Despite stall awareness training and more technology designed to help pilots avoid them, stalls are still a significant factor in accidents. But in this podcast, the last of our five-part series on the topic, veteran instructor Wayman Luy says stall training is getting better.
“What we’re doing right is doing scenario-based training. And the newer airman certification standards are driving us not just toward what a stall is but circumstances that could get us into it,” Luy says. “That’s helping quite a bit. The other thing is that because of the airline industry, instructors are flying a lot more hours per month on the way to the 1500 hours [for the ATP] and that makes the instructors more proficient,” he adds.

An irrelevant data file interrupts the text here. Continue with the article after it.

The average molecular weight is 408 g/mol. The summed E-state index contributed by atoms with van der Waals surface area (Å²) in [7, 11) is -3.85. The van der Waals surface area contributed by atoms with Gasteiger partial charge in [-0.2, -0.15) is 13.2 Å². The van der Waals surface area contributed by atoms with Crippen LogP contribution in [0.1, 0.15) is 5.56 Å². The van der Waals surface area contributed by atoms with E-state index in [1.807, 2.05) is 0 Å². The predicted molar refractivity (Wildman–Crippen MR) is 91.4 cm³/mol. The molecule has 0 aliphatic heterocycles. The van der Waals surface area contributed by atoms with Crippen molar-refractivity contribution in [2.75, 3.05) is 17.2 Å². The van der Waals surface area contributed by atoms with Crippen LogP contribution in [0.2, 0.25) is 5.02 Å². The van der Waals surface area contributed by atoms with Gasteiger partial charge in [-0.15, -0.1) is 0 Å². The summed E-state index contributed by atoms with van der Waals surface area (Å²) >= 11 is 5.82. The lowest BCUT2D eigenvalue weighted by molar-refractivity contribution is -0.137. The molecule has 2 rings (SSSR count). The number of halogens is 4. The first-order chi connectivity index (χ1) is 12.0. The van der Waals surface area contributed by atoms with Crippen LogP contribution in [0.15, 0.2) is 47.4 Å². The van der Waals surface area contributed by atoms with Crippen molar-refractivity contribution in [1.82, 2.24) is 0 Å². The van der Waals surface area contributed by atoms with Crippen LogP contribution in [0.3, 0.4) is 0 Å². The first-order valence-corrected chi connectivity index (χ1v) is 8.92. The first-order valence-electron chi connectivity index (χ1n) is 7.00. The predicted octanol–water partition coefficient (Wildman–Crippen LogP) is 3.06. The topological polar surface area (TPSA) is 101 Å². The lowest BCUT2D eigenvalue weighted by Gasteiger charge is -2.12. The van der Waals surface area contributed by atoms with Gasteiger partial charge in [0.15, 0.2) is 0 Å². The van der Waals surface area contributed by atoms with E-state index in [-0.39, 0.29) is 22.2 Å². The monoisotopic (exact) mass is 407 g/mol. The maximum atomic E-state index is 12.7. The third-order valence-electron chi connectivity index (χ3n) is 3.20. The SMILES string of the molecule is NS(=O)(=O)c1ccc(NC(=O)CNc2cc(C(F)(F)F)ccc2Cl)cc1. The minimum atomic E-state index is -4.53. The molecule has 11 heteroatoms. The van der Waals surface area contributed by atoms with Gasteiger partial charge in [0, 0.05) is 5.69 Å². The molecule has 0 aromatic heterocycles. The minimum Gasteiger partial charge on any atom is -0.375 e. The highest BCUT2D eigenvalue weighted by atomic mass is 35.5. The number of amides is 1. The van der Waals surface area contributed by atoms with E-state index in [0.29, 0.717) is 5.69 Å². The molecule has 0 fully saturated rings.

That said, Luy, who operates the Florida-based Wayman Aviation, believes an over emphasis on soloing early complicates the comfort level new pilots should have with understanding, avoiding and recognizing stalls. He believes a better way to address such training is a concentrated emphasis on stall awareness later in the training curriculum. And like Trip Taylor, who we interviewed in this podcast, he believes more emphasis on go arounds is just as important.
“We don’t practice enough go arounds. I find that pilots who fly for fun or professionally, are a little hesitant to do go arounds. If we’re not practicing go arounds where we’re reconfiguring the aircraft while on the go, it’s relatively easy to lose track of the airplane and that’s when we’re getting into an upset condition,” Luy says.